Help cope with homesickness by staying busy, communicating


By Sarah Foster

When the time came to pack up my belongings and move to campus, I felt many emotions. Scared and worried, mostly.

As an only child, I was so used to having my parents around. I was used to venting my frustrations, asking for advice and just spending time with them at the dinner table. I couldn’t imagine my life any different, and change definitely scared me.

But when that time came, when they wrapped me in an embrace for (what seemed like) the last time and told me goodbye before leaving my dorm room, I felt another type of emotion stronger than ever: homesickness.

Homesickness is completely normal. Even though many college kids express the fact that they’re excited to be on their own and to live a life without their parents, they feel it. The trick is just recognizing you’re not alone.

Even if you love adventures, exploring new areas and meeting new people, you’re still bound to feel it. Even though I’m not a homebody, I still long to be at home every now and then.

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Going into my sophomore year of college, I have learned some tips that help aid the inevitable feeling of homesickness.

Know you’re not alone

When I spoke with friends or looked at the social media profiles of my high school friends and saw that they were having fun, I thought something was wrong with me. I thought I was the only college kid having a rough time transitioning to a new home. 

When I started to talk to people about it and open up, however, I discovered that I wasn’t alone. I took a lot of solace in that, and you should, too. Don’t rely on what your college-aged friends post on social media; those sites are used to portray a front that isn’t always accurate. It’s their better selves.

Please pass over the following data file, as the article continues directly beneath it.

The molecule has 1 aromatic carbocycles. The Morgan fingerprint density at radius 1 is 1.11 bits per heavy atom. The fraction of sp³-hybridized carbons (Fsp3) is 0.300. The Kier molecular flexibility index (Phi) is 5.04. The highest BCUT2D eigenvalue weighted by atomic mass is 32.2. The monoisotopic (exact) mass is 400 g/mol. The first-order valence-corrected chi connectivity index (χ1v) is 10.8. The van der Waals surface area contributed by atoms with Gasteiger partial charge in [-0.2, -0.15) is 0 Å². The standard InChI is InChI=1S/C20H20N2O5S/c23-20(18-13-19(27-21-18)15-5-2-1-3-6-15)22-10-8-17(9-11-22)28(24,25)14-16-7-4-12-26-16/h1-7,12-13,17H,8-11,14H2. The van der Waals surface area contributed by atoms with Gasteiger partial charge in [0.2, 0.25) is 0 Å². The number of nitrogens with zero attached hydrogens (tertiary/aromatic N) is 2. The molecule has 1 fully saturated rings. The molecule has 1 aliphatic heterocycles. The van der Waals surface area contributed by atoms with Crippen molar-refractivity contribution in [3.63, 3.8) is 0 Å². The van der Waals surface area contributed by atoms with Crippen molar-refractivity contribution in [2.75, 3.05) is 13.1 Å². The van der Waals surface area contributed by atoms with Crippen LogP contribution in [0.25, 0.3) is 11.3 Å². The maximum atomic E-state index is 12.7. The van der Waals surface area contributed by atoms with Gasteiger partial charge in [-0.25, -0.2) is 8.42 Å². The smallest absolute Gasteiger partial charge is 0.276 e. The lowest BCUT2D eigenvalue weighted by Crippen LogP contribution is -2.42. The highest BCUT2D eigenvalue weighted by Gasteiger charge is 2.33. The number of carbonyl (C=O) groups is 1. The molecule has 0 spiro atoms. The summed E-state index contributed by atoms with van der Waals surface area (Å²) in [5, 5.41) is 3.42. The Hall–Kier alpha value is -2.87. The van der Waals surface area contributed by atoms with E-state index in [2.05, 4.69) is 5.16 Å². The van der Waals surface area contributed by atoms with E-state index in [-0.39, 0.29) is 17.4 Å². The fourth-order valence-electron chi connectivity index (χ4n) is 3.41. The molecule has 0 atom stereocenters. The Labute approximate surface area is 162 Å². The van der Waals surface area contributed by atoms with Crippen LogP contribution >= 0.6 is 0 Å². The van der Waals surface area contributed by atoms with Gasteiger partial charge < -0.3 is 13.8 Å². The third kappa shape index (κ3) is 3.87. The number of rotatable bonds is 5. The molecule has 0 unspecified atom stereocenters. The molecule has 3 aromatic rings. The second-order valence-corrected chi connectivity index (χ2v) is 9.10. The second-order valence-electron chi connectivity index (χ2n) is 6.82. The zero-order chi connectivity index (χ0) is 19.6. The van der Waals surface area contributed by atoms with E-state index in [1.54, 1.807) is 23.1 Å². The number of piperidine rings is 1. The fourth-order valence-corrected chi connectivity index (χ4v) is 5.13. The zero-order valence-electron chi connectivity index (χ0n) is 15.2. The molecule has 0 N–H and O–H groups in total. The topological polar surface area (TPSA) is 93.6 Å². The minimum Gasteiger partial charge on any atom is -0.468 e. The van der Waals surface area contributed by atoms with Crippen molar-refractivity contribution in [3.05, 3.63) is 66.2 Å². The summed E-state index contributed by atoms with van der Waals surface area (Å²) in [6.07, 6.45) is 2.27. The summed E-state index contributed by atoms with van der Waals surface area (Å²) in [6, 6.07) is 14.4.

Talk to people who know what you’re going through face-to-face, so you can learn that it’s completely normal to feel uncomfortable and out of sorts in a new environment.

Stay busy

I’ve always been a creature of habit. When I find a routine and stick to it, I don’t tend to worry as much. I also don’t tend to dwell on how much I miss home. When I came to college, I immediately jumped into some new organizations and activities. This allowed me to make new friends and find new activities to distract me.

Pursue what you’ve always wanted

I have always been self-aware and reflective. I’m constantly telling myself that I should pursue new activities that can make me a better person or more well-rounded. I always wanted to learn how to cook, so when I came to school, I learned a few dishes. I always wanted to learn how to dance, so when I felt homesick, I went to the ARC to take a Zumba class. 

I started to become proud of myself with the more diverse activities I pursued. I started to realize that I would be fine on my own; I discovered that I was becoming more independent and self-sufficient.

Don’t be afraid to go home

Often, we are told that college kids should not go home at every opportunity. Although I wholeheartedly agree, I don’t think we should forbid ourselves from seeing home. 

When I allowed myself to go home every now and then, I felt completely refreshed, like I could take on the separation again. And, with the simple mindset of knowing home was easily accessible, I didn’t long it as much. 

Psychologically, I think our homesickness as college students arise because we know we shouldn’t go home. Don’t worry what people tell you; you can go home if you really need it. Your health is more important than fulfilling typical expectations.

The beauty of college is, it’s a time to discover who you truly are. In high school, you know who you are with your siblings, teachers, friends and parents. Now, you have the opportunity to learn who you truly are by yourself.

Instead of seeing college as the end of your family relationships, see it as an opportunity to perfect them. You can’t form a truly healthy relationship with others until you have a solid foundation with yourself.

Sarah is a sophomore in Media.
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